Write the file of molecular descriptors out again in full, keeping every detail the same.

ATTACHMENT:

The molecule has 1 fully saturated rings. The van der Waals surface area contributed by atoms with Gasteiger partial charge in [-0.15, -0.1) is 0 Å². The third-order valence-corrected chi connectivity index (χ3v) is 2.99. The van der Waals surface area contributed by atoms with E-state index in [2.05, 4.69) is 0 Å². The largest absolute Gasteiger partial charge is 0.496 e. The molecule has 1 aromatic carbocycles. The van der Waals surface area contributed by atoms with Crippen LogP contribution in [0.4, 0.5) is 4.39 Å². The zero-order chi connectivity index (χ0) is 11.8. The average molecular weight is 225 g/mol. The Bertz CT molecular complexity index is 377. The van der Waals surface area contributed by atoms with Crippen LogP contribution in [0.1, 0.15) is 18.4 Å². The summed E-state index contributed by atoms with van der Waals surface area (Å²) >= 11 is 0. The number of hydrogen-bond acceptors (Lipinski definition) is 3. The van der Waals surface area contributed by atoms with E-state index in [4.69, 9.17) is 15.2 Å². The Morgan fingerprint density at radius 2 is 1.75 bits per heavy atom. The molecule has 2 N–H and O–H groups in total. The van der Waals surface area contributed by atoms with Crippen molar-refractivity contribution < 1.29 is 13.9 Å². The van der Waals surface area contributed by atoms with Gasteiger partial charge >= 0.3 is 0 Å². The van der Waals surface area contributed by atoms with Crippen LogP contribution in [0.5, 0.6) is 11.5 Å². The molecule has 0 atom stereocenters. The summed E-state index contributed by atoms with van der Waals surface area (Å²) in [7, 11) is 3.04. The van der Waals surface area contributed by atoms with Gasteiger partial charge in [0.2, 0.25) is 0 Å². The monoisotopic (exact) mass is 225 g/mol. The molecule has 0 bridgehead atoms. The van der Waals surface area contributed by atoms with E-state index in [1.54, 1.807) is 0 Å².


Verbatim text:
The molecule has 1 fully saturated rings. The van der Waals surface area contributed by atoms with Gasteiger partial charge in [-0.15, -0.1) is 0 Å². The third-order valence-corrected chi connectivity index (χ3v) is 2.99. The van der Waals surface area contributed by atoms with E-state index in [2.05, 4.69) is 0 Å². The largest absolute Gasteiger partial charge is 0.496 e. The molecule has 1 aromatic carbocycles. The van der Waals surface area contributed by atoms with Crippen LogP contribution in [0.4, 0.5) is 4.39 Å². The zero-order chi connectivity index (χ0) is 11.8. The average molecular weight is 225 g/mol. The Bertz CT molecular complexity index is 377. The van der Waals surface area contributed by atoms with Crippen LogP contribution in [0.1, 0.15) is 18.4 Å². The summed E-state index contributed by atoms with van der Waals surface area (Å²) >= 11 is 0. The number of hydrogen-bond acceptors (Lipinski definition) is 3. The van der Waals surface area contributed by atoms with E-state index in [4.69, 9.17) is 15.2 Å². The Morgan fingerprint density at radius 2 is 1.75 bits per heavy atom. The molecule has 2 N–H and O–H groups in total. The van der Waals surface area contributed by atoms with Crippen molar-refractivity contribution < 1.29 is 13.9 Å². The van der Waals surface area contributed by atoms with Gasteiger partial charge >= 0.3 is 0 Å². The van der Waals surface area contributed by atoms with Crippen LogP contribution in [0.5, 0.6) is 11.5 Å². The molecule has 0 atom stereocenters. The summed E-state index contributed by atoms with van der Waals surface area (Å²) in [7, 11) is 3.04. The van der Waals surface area contributed by atoms with Gasteiger partial charge in [0.2, 0.25) is 0 Å². The monoisotopic (exact) mass is 225 g/mol. The molecule has 0 bridgehead atoms. The van der Waals surface area contributed by atoms with E-state index in [1.54, 1.807) is 0 Å².